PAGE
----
Women disproportionately bear the burden of firewood dependence – spending many hours exposed to household air pollution while cooking puts them at risk of chronic health problems, and the responsibility of firewood collection and cooking takes up valuable time and energy. For refugees, this is made worse as they come into conflict with local population and compete for dwindling resources, placing women at the risk of violence during firewood collection.
Tsore refugee camp is surrounded by protected by forests – women are allowed to collect dry wood from here
For women from South Sudan living in Tsore refugee camp in Ethiopia, the story is no different. Amy McIntosh recently travelled to Ethiopia from the UK to carry out a small research project as part of her undergraduate studies to hear from women themselves about what health problems they face from being dependent on firewood. The study aimed to explore how the ethanol stove project run by Project Gaia in the camp may make a difference to the perceived health problems faced by women.
Interviews with the women revealed the perilous journey to collect firewood from the forest surrounding the camp means risking being beaten or raped, sometimes making the journey to turn back with no firewood.
If women are successful at collecting firewood, carrying the heavy load back on their heads leads to frequent muscle and joint pain and headaches. They are forced to continue to collect firewood in pregnancy, making them more vulnerable to health problems, potentially risking the life of themselves and their unborn child and going against the advice of health professionals. Quantitative research should respond to the call of these women to investigate associations between firewood collection and musculoskeletal conditions and pregnancy.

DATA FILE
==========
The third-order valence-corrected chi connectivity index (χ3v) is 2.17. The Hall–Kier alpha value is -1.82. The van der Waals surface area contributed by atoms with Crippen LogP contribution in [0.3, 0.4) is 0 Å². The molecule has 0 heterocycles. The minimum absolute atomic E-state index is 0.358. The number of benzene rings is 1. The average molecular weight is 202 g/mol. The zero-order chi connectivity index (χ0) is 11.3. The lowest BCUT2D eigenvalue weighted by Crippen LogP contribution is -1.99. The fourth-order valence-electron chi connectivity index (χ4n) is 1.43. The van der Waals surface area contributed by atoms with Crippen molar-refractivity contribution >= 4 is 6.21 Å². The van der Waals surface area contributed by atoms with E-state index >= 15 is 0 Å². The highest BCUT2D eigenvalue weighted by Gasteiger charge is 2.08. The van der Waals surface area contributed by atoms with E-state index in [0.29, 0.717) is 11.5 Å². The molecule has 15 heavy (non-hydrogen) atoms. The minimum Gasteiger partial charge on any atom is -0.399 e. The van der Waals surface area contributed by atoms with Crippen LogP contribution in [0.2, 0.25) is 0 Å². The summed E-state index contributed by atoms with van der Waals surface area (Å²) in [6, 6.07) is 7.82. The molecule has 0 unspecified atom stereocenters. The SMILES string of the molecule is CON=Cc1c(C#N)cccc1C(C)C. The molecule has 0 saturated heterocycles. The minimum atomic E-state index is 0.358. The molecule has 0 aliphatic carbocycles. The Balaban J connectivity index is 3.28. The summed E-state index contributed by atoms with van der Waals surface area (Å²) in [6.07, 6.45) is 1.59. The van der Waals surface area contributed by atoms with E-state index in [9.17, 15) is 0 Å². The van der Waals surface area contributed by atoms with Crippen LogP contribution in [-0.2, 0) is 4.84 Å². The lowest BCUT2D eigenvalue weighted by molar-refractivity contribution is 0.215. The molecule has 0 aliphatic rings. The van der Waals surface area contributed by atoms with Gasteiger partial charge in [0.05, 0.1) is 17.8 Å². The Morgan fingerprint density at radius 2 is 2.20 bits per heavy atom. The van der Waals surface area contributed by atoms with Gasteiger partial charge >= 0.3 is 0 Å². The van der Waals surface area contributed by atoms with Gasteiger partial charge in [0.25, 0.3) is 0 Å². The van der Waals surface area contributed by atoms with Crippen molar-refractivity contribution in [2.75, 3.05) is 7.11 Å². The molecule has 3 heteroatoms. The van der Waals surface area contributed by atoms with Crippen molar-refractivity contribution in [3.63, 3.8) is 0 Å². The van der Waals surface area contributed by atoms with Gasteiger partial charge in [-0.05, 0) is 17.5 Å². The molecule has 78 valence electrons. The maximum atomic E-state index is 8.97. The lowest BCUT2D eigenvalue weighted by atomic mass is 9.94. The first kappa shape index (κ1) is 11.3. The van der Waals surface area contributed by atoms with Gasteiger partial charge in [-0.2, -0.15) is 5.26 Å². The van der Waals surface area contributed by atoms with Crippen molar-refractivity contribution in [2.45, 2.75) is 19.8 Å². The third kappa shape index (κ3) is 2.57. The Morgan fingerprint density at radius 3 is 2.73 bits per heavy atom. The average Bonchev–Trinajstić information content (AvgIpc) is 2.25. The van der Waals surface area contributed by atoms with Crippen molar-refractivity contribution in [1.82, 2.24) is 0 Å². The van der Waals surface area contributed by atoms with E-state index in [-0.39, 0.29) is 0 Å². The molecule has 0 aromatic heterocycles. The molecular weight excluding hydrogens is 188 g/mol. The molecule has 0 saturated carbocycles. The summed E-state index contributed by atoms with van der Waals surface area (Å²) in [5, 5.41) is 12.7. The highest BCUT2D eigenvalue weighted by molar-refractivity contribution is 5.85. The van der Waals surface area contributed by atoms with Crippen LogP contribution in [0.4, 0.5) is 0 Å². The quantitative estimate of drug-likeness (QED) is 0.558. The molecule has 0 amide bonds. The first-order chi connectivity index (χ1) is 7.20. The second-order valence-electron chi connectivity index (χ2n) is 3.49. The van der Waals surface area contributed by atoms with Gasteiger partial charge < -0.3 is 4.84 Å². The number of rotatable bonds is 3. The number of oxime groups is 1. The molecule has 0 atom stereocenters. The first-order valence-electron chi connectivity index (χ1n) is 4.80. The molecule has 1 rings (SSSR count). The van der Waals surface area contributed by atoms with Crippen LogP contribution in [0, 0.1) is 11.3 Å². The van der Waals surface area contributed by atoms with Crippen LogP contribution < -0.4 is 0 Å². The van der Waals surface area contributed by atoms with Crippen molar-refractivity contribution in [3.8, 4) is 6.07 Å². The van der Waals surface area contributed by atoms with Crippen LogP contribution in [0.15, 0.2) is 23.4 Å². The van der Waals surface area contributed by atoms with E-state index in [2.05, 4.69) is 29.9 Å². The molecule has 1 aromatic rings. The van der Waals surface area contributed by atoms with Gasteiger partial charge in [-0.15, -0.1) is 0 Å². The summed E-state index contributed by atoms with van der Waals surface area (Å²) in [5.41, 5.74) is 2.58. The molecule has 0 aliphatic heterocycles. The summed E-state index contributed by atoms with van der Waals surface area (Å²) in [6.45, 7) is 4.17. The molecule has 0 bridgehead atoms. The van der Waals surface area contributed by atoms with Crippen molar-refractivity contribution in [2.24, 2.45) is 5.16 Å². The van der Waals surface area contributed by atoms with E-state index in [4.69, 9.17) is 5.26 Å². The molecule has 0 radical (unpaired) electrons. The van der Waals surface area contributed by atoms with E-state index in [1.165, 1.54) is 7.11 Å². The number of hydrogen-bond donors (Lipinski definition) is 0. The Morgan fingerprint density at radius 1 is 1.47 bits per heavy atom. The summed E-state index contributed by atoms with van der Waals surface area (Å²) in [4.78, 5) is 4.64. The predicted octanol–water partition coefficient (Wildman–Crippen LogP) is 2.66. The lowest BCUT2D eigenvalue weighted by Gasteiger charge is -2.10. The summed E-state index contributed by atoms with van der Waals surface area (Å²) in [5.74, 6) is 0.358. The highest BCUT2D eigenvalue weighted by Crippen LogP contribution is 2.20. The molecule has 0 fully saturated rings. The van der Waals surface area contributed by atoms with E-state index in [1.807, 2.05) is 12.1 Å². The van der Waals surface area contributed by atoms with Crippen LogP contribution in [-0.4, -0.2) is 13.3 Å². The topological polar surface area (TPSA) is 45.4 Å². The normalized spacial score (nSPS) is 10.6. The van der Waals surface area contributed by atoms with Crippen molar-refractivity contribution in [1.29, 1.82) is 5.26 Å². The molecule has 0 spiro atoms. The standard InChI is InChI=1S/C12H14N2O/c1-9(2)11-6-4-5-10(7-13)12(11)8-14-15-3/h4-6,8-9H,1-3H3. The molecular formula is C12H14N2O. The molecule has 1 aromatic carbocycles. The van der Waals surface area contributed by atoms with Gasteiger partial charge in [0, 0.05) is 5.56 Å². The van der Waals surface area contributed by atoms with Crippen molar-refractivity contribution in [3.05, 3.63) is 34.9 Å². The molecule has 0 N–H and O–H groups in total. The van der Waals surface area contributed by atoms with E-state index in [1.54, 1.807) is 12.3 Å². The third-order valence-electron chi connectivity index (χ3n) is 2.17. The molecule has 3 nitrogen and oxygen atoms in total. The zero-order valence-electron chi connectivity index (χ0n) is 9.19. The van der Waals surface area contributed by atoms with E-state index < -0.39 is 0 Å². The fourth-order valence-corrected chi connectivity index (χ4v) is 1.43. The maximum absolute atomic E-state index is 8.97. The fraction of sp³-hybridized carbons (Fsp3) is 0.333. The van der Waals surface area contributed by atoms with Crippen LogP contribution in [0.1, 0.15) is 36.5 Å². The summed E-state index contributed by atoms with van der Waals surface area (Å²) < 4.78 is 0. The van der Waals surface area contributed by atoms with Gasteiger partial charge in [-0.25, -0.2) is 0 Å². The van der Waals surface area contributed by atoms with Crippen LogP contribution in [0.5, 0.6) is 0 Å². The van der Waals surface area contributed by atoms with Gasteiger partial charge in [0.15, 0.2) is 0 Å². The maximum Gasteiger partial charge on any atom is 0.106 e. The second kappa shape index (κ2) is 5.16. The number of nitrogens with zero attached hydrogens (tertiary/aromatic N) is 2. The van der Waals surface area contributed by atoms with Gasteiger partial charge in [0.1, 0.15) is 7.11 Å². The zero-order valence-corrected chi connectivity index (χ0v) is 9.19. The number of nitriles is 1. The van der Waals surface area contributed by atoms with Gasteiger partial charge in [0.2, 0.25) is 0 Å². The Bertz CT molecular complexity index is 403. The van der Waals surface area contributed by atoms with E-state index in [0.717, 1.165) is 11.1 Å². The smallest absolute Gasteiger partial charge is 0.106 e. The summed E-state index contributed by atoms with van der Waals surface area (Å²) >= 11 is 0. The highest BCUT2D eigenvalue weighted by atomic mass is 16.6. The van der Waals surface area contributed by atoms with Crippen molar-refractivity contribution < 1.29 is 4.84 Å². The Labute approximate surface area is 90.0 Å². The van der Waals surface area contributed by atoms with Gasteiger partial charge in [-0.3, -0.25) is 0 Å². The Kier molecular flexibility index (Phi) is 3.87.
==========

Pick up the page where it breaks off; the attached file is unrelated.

Briquettes are another fuel source that is used in the camps
Smoke exposure from cooking inside, particularly during the rainy season, blights women with frequent coughs and eye irritation, that impacts on their daily quality of life and leads to frequent trips to the health centre, placing a high resource strain on healthcare within the camp.
Families in Tsore frequently buy firewood to avoid the associated problems of collection – but when monthly cash allocations don’t stretch this far, they may borrow money or be forced to face the risks of firewood collection. Sometimes, families go without firewood altogether, resulting in women being unable to cook and the family going hungry.
Refugees waiting to collect fuel in the Gaia camp
The ethanol stove, alongside the briquette stove also available in the camp, holds the potential to release women from this cycle of health problems by preventing the need to collect firewood and reducing smoke while cooking. Scale up of the project in Tsore by Project Gaia, creating a business model for cookstoves, holds promise to ensure that clean, safe energy is a choice that all women have the opportunity to make.